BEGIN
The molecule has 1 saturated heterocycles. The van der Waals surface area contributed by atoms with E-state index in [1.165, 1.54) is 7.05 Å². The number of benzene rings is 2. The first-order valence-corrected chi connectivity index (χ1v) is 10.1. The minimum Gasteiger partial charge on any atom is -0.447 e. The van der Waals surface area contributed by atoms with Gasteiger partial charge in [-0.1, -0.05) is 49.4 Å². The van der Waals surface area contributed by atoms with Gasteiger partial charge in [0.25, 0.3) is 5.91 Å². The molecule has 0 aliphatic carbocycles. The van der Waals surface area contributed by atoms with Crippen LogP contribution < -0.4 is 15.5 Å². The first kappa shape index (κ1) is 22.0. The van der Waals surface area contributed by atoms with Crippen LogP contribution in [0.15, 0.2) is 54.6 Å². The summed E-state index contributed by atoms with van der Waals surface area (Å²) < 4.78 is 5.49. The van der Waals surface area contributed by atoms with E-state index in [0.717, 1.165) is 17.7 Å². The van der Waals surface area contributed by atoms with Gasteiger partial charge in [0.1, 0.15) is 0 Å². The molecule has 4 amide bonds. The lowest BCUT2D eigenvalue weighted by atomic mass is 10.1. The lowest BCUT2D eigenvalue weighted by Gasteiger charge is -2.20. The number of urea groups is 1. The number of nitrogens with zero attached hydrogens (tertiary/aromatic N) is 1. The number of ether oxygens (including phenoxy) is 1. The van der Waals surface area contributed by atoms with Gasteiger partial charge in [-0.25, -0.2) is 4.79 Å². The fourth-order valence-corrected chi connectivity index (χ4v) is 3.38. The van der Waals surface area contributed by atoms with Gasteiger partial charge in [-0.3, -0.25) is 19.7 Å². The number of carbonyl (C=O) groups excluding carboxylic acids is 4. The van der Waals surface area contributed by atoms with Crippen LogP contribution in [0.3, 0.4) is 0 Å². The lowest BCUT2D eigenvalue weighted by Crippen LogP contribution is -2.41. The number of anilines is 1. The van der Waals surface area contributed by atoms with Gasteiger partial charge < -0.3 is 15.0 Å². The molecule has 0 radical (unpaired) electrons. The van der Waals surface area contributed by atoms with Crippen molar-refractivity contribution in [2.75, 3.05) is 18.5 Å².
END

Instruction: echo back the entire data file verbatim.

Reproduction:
The molecule has 1 saturated heterocycles. The van der Waals surface area contributed by atoms with E-state index in [1.165, 1.54) is 7.05 Å². The number of benzene rings is 2. The first-order valence-corrected chi connectivity index (χ1v) is 10.1. The minimum Gasteiger partial charge on any atom is -0.447 e. The van der Waals surface area contributed by atoms with Gasteiger partial charge in [-0.1, -0.05) is 49.4 Å². The van der Waals surface area contributed by atoms with Gasteiger partial charge in [0.25, 0.3) is 5.91 Å². The molecule has 0 aliphatic carbocycles. The van der Waals surface area contributed by atoms with Crippen LogP contribution < -0.4 is 15.5 Å². The first kappa shape index (κ1) is 22.0. The van der Waals surface area contributed by atoms with Crippen LogP contribution in [0.15, 0.2) is 54.6 Å². The summed E-state index contributed by atoms with van der Waals surface area (Å²) < 4.78 is 5.49. The van der Waals surface area contributed by atoms with E-state index in [0.717, 1.165) is 17.7 Å². The van der Waals surface area contributed by atoms with Gasteiger partial charge in [0.1, 0.15) is 0 Å². The molecule has 4 amide bonds. The lowest BCUT2D eigenvalue weighted by atomic mass is 10.1. The lowest BCUT2D eigenvalue weighted by Gasteiger charge is -2.20. The number of urea groups is 1. The number of nitrogens with zero attached hydrogens (tertiary/aromatic N) is 1. The number of ether oxygens (including phenoxy) is 1. The van der Waals surface area contributed by atoms with Gasteiger partial charge in [-0.25, -0.2) is 4.79 Å². The fourth-order valence-corrected chi connectivity index (χ4v) is 3.38. The van der Waals surface area contributed by atoms with Gasteiger partial charge in [-0.3, -0.25) is 19.7 Å². The number of carbonyl (C=O) groups excluding carboxylic acids is 4. The van der Waals surface area contributed by atoms with Crippen LogP contribution in [0.3, 0.4) is 0 Å². The lowest BCUT2D eigenvalue weighted by Crippen LogP contribution is -2.41. The number of anilines is 1. The van der Waals surface area contributed by atoms with Gasteiger partial charge < -0.3 is 15.0 Å². The molecule has 0 radical (unpaired) electrons. The van der Waals surface area contributed by atoms with Crippen molar-refractivity contribution in [2.75, 3.05) is 18.5 Å².